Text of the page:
Apparently inspired by CalPundit’s idea to “out” anti-gay Republicans, Matthew Yglesias is speculating on the prospects of a right-to-privacy bill or amendment. Matthew speculates on why such an amendment has not been proposed in the past:
The existence (and scope) of a right to privacy in the constitution is a matter of some controversy, and proposing a constitutional privacy amendment might be seen as an admission on the part of privacy advocates that such a right does not exist in the un-amended constitution.
This argument goes back to the days of the Federalist Papers; one of the reasons why the Constitution didn’t originally include a Bill of Rights was the fear that enumerating rights would imply that those not enumerated did not exist (this is the reason the 9th Amendment was added to the Constitution, as part of the compromise Bill of Rights that the Federalists proposed to get the Constitution ratified—Radley Balko gives the expanded explanation here), based on the understanding that Congress’s enumerated powers were narrowly-drawn. Alexander Hamilton makes this argument in Federalist 84:
I go further, and affirm that bills of rights, in the sense and to the extent in which they are contended for, are not only unnecessary in the proposed Constitution, but would even be dangerous. They would contain various exceptions to powers not granted; and, on this very account, would afford a colorable pretext to claim more than were granted. For why declare that things shall not be done which there is no power to do? Why, for instance, should it be said that the liberty of the press shall not be restrained, when no power is given by which restrictions may be imposed? I will not contend that such a provision would confer a regulating power; but it is evident that it would furnish, to men disposed to usurp, a plausible pretense for claiming that power. They might urge with a semblance of reason, that the Constitution ought not to be charged with the absurdity of providing against the abuse of an authority which was not given, and that the provision against restraining the liberty of the press afforded a clear implication, that a power to prescribe proper regulations concerning it was intended to be vested in the national government. This may serve as a specimen of the numerous handles which would be given to the doctrine of constructive powers, by the indulgence of an injudicious zeal for bills of rights.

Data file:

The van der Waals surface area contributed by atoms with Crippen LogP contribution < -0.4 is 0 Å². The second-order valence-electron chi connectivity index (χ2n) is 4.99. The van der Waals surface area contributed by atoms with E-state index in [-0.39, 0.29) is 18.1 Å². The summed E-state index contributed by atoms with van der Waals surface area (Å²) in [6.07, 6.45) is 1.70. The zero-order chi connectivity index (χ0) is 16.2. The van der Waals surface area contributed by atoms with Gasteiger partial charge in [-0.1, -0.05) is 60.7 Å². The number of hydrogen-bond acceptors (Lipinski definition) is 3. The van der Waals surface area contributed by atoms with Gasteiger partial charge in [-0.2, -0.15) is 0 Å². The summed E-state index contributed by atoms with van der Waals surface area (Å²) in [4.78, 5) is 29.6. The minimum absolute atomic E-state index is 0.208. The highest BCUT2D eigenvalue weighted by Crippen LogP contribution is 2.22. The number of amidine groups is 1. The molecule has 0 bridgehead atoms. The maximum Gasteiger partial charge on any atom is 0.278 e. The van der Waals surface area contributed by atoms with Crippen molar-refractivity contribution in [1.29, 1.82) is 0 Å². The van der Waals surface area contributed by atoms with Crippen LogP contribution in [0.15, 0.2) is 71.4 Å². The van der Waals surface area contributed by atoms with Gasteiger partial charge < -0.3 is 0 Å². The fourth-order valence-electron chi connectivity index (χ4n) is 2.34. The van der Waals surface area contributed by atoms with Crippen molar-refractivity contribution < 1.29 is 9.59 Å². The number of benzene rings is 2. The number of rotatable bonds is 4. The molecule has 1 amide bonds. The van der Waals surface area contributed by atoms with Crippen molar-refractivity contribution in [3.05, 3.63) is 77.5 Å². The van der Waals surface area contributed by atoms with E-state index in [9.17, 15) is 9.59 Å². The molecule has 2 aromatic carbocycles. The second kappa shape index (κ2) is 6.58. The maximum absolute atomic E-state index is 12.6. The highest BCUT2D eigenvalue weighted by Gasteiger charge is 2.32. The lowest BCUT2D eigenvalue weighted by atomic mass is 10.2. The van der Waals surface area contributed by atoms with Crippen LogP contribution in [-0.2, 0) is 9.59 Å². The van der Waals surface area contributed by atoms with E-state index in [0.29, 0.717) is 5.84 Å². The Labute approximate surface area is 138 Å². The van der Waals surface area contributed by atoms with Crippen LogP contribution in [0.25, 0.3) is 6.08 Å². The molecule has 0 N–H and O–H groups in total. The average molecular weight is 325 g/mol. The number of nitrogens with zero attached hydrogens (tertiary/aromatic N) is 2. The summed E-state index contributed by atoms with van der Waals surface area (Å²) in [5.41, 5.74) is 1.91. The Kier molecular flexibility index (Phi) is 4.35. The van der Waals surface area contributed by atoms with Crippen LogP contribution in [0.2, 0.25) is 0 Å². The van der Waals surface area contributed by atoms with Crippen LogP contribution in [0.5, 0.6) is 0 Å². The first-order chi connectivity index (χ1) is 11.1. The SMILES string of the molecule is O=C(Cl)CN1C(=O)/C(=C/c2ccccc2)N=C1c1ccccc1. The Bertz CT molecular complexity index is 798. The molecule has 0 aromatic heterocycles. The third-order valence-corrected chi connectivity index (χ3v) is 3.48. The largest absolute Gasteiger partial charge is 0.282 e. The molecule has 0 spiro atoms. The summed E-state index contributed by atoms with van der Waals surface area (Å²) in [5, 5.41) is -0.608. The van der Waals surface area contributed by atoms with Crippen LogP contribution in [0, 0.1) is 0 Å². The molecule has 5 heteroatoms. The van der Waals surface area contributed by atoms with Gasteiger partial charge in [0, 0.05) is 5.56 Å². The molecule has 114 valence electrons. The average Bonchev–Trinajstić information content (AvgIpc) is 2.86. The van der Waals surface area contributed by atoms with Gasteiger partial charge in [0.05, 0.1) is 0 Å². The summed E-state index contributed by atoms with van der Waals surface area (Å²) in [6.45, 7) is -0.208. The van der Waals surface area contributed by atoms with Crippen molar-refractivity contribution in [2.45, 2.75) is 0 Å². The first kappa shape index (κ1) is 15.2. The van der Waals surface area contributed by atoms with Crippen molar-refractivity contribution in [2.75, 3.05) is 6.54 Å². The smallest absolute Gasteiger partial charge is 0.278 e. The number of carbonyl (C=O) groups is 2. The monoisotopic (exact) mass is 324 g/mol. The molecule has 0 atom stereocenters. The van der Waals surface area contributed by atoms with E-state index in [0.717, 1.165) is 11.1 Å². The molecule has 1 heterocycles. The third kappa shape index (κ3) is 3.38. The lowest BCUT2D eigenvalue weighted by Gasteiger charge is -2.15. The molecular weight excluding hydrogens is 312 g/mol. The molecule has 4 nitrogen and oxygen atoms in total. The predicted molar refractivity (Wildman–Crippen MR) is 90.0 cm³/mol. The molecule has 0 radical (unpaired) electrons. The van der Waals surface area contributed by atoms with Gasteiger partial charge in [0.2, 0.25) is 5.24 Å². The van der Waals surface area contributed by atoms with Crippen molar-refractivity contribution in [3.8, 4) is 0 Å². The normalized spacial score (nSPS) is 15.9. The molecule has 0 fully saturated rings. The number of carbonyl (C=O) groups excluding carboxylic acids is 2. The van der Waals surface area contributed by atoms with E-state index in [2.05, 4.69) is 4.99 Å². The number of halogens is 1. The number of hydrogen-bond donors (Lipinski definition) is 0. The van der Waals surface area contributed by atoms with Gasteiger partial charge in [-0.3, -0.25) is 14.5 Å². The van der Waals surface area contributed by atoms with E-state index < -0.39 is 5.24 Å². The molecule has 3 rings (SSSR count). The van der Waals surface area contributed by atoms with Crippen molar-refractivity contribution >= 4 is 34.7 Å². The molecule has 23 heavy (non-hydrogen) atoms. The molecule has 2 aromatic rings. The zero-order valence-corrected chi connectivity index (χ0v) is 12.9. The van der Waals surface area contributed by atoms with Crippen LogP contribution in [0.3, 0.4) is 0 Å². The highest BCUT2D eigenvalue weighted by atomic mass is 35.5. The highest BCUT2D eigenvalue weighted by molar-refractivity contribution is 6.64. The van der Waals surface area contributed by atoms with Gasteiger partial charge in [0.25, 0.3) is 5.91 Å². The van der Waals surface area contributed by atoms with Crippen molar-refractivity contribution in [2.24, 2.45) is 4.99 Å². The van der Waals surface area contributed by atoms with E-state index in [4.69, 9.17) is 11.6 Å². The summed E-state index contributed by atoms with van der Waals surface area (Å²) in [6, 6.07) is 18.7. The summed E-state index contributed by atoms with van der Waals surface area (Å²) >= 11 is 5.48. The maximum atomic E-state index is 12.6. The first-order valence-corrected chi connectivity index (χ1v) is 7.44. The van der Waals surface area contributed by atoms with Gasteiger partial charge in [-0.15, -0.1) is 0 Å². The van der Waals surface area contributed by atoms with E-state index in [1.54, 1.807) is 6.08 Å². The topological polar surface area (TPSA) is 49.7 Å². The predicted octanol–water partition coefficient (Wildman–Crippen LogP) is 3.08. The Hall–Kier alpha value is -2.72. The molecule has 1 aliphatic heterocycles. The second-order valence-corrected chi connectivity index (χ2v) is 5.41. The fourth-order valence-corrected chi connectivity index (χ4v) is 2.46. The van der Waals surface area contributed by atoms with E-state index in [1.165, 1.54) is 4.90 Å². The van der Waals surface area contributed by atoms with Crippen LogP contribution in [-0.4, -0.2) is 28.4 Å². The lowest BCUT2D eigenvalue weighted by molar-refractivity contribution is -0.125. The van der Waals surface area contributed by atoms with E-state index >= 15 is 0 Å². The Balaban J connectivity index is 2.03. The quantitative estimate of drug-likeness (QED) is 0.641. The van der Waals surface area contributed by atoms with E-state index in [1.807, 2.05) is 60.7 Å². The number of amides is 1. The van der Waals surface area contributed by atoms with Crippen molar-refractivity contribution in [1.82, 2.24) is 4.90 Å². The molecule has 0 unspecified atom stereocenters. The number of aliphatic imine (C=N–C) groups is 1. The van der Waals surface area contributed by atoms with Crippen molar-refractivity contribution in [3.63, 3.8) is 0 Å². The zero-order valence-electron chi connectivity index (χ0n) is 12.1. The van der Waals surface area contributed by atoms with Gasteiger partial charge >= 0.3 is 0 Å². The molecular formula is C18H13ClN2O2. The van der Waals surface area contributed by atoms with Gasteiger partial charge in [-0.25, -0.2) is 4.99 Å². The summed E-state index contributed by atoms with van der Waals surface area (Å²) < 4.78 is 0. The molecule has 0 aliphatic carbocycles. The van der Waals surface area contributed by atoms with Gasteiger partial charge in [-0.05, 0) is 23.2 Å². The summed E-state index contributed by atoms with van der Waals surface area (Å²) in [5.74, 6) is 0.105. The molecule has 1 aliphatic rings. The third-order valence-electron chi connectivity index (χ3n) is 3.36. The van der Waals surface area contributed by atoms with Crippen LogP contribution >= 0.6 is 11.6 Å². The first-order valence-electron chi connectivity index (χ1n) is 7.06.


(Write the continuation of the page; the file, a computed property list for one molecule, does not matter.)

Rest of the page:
James Madison, who did support a Bill of Rights in some form, makes a similar point in a letter to Thomas Jefferson, again couching it terms of limited federal powers and a fear that enumerating liberties might encourage them to be curtailed.
Having said all that, in the 215 years since the Constitution was ratified, the interpretation of Congress’s enumerated powers has greatly expanded. Unless you’re a liberal who subscribes to Lopez (a rare liberal indeed!), an enumerated powers argument in support of a right to privacy isn’t going to go anywhere—despite the fact that, at least when discussing the federal government (and state governments whose constitutions also enumerate the powers of their legislatures, a field I am admittedly inexpert on), it’s arguably the most powerful one. So necessarily the protection of unenumerated rights rests solely on the 9th Amendment, which leads to the need to enumerate them to protect them from infringement by judicial or legislative fiat unencumbered by any recognition of limited power.
My view: since both parties have basically abandoned the principle of limited government, as a practical matter a RTP amendment probably wouldn’t be a bad thing in this day and age, as the 9th is a very shaky foundation to found fundamental freedoms, including some conception of a right to personal privacy, on. However, I’m not quite ready to abandon that principle myself, so from a philosophical standpoint a privacy amendment would likely be another nail in the coffin of the 9th.
Edited add a link to Radley’s 9th Amendment discussion, which I read and linked a day or two ago (a similar discussion been a part of my 101 lecture on the Constitution for a few years); Jeremy Scharlack has a good roundup of links on the 9th too. More Santorum discussion in the Santorarium.